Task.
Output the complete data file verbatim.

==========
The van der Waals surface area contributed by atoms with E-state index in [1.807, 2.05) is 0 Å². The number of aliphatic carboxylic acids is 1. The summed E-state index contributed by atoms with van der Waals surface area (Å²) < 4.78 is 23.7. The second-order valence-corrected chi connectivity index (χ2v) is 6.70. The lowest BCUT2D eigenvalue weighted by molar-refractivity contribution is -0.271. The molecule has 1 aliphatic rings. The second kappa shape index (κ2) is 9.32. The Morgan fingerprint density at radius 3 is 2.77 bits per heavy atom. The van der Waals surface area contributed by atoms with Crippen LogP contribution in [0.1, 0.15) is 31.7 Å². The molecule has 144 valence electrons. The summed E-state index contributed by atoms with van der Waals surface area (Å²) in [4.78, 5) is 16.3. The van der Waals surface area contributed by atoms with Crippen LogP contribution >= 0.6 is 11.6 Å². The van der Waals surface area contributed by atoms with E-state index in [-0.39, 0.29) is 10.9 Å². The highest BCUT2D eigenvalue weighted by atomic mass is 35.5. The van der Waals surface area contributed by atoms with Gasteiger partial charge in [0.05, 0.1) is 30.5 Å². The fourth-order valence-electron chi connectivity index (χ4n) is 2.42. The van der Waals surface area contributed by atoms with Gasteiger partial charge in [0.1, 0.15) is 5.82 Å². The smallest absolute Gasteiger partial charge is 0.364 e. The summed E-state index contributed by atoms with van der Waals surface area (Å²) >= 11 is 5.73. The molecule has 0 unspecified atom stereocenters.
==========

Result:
The van der Waals surface area contributed by atoms with E-state index in [1.807, 2.05) is 0 Å². The number of aliphatic carboxylic acids is 1. The summed E-state index contributed by atoms with van der Waals surface area (Å²) < 4.78 is 23.7. The second-order valence-corrected chi connectivity index (χ2v) is 6.70. The lowest BCUT2D eigenvalue weighted by molar-refractivity contribution is -0.271. The molecule has 1 aliphatic rings. The second kappa shape index (κ2) is 9.32. The Morgan fingerprint density at radius 3 is 2.77 bits per heavy atom. The van der Waals surface area contributed by atoms with Crippen LogP contribution in [0.1, 0.15) is 31.7 Å². The molecule has 144 valence electrons. The summed E-state index contributed by atoms with van der Waals surface area (Å²) in [4.78, 5) is 16.3. The van der Waals surface area contributed by atoms with Crippen LogP contribution >= 0.6 is 11.6 Å². The van der Waals surface area contributed by atoms with E-state index in [-0.39, 0.29) is 10.9 Å². The highest BCUT2D eigenvalue weighted by atomic mass is 35.5. The van der Waals surface area contributed by atoms with Gasteiger partial charge in [0.05, 0.1) is 30.5 Å². The fourth-order valence-electron chi connectivity index (χ4n) is 2.42. The van der Waals surface area contributed by atoms with Gasteiger partial charge in [0.1, 0.15) is 5.82 Å². The smallest absolute Gasteiger partial charge is 0.364 e. The summed E-state index contributed by atoms with van der Waals surface area (Å²) >= 11 is 5.73. The molecule has 0 unspecified atom stereocenters.